The gains will still be there even if each brother strips out the $100,000 of gain inside the policy with a $100,000 partial surrender. That will simply reduce each policy basis to $50,000 and leave the policy with a $150,000 fair market value–and the $100,000 gain will remain.

The situation described above covers only a two-owner, cross-purchase agreement. Things really get confusing if there are three or more owners.

Triggering AMT

AMT can be triggered in a C corporation when it receives a life insurance death benefit. However, it’s not as big a problem as it might appear. AMT paid can be carried forward, where it may be used as a tax credit.

C corporations (which are far less common now) with average revenues of less than $7.5 million are exempt from AMT. A life insurance death benefit will not trigger AMT to the owners of S corporations, LLCs or partnerships.

Although it doesn’t apply to Jim and John now, disparities in age and ownership percentages will create differing premiums as younger owners are admitted. In a cross-purchase arrangement, the premium demand for the life insurance on Jim and John would disproportionately fall on the younger owners. In an entity structure, since it’s the business’s obligation, the burden would be shared more equitably.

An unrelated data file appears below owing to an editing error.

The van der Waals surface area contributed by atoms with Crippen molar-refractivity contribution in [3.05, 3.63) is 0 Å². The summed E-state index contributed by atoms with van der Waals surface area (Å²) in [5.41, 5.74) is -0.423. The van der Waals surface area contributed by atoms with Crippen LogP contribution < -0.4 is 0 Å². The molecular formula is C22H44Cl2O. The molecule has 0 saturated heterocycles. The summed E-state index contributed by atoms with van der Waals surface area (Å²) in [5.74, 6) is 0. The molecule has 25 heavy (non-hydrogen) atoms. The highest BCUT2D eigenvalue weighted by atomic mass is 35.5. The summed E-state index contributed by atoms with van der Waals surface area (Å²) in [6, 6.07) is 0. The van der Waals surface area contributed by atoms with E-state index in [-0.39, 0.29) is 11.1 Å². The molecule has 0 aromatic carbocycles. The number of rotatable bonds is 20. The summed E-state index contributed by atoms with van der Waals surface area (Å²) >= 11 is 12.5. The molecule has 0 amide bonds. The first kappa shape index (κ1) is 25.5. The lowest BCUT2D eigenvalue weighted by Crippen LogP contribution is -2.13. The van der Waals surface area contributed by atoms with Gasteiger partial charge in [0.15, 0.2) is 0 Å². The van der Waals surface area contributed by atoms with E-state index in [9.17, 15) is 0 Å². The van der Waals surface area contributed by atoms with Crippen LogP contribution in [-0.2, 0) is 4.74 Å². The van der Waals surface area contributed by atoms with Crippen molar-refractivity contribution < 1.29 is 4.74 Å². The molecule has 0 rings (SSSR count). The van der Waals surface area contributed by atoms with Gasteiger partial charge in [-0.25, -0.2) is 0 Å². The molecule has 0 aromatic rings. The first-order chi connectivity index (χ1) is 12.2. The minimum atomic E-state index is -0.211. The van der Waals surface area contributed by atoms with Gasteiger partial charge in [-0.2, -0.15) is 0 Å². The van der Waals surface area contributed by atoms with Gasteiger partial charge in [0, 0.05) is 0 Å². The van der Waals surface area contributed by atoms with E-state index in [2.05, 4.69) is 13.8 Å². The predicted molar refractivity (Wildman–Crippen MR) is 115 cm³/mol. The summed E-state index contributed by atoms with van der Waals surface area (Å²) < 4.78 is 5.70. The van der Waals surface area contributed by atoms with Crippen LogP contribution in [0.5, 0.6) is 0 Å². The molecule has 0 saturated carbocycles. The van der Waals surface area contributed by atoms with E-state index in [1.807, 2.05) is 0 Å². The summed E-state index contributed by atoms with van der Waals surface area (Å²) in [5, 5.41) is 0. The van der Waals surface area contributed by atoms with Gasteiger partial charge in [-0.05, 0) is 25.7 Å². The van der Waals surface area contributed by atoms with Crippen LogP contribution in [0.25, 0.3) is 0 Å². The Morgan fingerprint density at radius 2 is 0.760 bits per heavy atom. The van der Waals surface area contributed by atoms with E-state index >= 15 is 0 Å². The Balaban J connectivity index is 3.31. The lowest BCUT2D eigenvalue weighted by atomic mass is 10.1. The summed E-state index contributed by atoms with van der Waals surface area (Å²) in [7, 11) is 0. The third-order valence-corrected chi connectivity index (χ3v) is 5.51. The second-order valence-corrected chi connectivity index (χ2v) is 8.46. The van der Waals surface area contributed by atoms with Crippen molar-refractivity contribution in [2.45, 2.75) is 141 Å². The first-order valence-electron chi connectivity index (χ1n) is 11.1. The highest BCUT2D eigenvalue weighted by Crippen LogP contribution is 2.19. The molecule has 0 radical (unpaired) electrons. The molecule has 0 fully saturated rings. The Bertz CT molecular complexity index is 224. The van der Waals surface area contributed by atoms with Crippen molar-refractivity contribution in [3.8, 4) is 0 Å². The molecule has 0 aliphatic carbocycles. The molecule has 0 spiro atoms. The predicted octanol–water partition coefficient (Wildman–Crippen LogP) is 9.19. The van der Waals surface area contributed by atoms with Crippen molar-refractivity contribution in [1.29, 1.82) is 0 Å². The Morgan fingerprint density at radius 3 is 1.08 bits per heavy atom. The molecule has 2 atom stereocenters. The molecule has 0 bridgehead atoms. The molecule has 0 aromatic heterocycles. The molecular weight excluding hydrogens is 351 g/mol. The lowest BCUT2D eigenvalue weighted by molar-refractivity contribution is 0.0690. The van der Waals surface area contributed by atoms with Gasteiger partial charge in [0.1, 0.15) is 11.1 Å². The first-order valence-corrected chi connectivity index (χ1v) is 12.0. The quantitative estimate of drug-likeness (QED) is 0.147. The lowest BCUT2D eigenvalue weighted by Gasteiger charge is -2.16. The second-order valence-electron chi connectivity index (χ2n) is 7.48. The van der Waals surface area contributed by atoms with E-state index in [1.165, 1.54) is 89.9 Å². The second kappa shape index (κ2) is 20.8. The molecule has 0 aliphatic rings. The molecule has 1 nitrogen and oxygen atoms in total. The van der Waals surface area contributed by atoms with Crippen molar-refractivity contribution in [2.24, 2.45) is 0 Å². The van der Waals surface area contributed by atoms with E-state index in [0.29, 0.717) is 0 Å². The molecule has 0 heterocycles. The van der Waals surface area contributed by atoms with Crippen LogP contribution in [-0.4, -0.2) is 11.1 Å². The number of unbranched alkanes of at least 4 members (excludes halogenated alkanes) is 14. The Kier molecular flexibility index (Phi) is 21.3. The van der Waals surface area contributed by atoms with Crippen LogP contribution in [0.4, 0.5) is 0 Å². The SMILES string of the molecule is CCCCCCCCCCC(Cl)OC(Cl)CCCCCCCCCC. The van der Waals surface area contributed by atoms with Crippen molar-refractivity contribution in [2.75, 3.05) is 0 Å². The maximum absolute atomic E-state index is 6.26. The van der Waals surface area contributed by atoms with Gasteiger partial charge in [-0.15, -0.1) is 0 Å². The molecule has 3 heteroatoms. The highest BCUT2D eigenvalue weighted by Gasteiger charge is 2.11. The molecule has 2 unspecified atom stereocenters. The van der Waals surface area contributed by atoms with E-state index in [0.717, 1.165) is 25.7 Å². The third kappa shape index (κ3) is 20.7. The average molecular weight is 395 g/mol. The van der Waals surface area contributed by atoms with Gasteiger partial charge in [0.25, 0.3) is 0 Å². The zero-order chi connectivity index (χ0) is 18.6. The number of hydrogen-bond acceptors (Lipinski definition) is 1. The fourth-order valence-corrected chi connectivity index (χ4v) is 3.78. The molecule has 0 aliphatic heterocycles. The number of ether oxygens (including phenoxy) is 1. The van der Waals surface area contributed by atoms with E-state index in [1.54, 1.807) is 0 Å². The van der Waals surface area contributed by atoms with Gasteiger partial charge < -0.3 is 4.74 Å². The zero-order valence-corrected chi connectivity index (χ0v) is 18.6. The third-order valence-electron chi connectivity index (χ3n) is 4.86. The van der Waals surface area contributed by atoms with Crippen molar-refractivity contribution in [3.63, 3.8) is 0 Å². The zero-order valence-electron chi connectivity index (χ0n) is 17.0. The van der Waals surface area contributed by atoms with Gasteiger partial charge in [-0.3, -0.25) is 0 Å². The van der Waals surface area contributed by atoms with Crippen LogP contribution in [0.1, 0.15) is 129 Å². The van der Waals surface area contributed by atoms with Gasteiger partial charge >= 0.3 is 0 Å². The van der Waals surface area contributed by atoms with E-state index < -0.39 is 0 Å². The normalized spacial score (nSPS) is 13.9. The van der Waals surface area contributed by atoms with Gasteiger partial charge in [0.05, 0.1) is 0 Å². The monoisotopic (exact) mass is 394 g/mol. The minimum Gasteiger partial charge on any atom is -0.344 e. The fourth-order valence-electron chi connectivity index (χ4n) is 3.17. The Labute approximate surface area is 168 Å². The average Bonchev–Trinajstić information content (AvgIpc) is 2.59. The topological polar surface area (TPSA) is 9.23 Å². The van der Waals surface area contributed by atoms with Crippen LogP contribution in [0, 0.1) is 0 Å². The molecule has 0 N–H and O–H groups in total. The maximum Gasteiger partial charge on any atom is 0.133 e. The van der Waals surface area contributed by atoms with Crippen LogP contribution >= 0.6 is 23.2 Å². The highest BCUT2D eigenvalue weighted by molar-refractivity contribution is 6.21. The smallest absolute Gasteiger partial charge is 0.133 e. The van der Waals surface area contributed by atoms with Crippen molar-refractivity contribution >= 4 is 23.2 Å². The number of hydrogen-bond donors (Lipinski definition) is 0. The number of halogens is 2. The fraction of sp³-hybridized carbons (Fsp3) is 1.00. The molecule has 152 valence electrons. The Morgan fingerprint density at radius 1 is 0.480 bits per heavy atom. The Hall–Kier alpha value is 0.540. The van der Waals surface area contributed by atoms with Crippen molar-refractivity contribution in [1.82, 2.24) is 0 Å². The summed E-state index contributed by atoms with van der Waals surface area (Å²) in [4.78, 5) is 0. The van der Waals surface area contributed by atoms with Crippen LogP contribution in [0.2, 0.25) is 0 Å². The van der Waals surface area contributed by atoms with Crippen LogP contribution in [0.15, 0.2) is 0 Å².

Cross-purchase has an advantage when it comes to creditors’ claims. If the business owns the life insurance, there would be no protection from business creditors. Personally owned life insurance has better creditor protection.

However, in a cross insured situation–where you own the policy on your partner’s life, not your own life–there might be less enthusiasm about keeping the policy.

The step up in basis when a retiree/decedent’s interest is bought by a remaining owner is a highly promoted advantage to the cross-purchase structure. And that is true with a C corporation.

However, many businesses elect pass-through taxation in the form of an S election, or they elect to have a limited liability company (LLC) treated as a partnership. In both cases, the collection of a policy death benefit increases the owners’ bases in ownership interests. That fact, to a degree, mitigates the step up in basis feature of the cross-purchase structure.

The cross-purchase structure is common and well understood. An entity plan, however, has many features and benefits to recommend it. It should be considered in any buy-sell situation, especially when there are, or may be, three or more owners.

David K. Smucker, CPA, CLU, CFP, ChFC, serves as advanced sales consultant for Nationwide Financial in Columbus, Ohio. He may be reached at smucked@nationwide.com.

The entity buy-sell approach has many advantages and is now making a comeback